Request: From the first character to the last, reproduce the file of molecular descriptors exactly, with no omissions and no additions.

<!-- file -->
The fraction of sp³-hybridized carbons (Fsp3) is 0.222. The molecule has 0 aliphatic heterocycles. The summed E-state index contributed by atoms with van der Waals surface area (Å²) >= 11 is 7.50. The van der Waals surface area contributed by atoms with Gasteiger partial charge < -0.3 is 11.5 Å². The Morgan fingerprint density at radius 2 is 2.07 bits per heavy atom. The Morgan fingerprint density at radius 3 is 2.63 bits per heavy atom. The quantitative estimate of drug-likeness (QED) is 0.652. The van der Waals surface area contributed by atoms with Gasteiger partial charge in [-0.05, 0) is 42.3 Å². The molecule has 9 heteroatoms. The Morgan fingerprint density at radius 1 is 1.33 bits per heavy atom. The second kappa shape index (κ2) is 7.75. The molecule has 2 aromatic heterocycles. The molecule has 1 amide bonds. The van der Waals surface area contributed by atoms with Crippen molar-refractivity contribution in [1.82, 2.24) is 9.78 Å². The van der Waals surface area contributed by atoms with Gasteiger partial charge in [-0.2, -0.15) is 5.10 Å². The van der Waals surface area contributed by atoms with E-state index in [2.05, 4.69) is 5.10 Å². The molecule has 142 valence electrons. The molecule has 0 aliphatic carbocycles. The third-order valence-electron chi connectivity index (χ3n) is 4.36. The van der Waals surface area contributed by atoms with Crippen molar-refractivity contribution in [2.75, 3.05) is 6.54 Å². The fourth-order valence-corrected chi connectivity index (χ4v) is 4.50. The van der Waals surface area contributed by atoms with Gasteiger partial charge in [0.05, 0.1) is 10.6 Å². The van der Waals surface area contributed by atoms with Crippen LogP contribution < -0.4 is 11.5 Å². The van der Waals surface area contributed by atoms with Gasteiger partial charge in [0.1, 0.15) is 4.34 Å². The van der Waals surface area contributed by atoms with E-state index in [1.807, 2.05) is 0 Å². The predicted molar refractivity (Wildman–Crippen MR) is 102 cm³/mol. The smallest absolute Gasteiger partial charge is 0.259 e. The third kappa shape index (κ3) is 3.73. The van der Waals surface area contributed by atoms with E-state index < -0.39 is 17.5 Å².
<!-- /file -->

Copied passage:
The fraction of sp³-hybridized carbons (Fsp3) is 0.222. The molecule has 0 aliphatic heterocycles. The summed E-state index contributed by atoms with van der Waals surface area (Å²) >= 11 is 7.50. The van der Waals surface area contributed by atoms with Gasteiger partial charge < -0.3 is 11.5 Å². The Morgan fingerprint density at radius 2 is 2.07 bits per heavy atom. The Morgan fingerprint density at radius 3 is 2.63 bits per heavy atom. The quantitative estimate of drug-likeness (QED) is 0.652. The van der Waals surface area contributed by atoms with Gasteiger partial charge in [-0.05, 0) is 42.3 Å². The molecule has 9 heteroatoms. The Morgan fingerprint density at radius 1 is 1.33 bits per heavy atom. The second kappa shape index (κ2) is 7.75. The molecule has 2 aromatic heterocycles. The molecule has 1 amide bonds. The van der Waals surface area contributed by atoms with Crippen molar-refractivity contribution in [1.82, 2.24) is 9.78 Å². The van der Waals surface area contributed by atoms with Gasteiger partial charge in [-0.2, -0.15) is 5.10 Å². The van der Waals surface area contributed by atoms with E-state index in [2.05, 4.69) is 5.10 Å². The molecule has 142 valence electrons. The molecule has 0 aliphatic carbocycles. The third-order valence-electron chi connectivity index (χ3n) is 4.36. The van der Waals surface area contributed by atoms with Crippen molar-refractivity contribution in [2.75, 3.05) is 6.54 Å². The fourth-order valence-corrected chi connectivity index (χ4v) is 4.50. The van der Waals surface area contributed by atoms with Gasteiger partial charge in [0.05, 0.1) is 10.6 Å². The van der Waals surface area contributed by atoms with Crippen LogP contribution < -0.4 is 11.5 Å². The van der Waals surface area contributed by atoms with Gasteiger partial charge in [0.1, 0.15) is 4.34 Å². The van der Waals surface area contributed by atoms with E-state index in [1.807, 2.05) is 0 Å². The predicted molar refractivity (Wildman–Crippen MR) is 102 cm³/mol. The smallest absolute Gasteiger partial charge is 0.259 e. The third kappa shape index (κ3) is 3.73. The van der Waals surface area contributed by atoms with E-state index < -0.39 is 17.5 Å².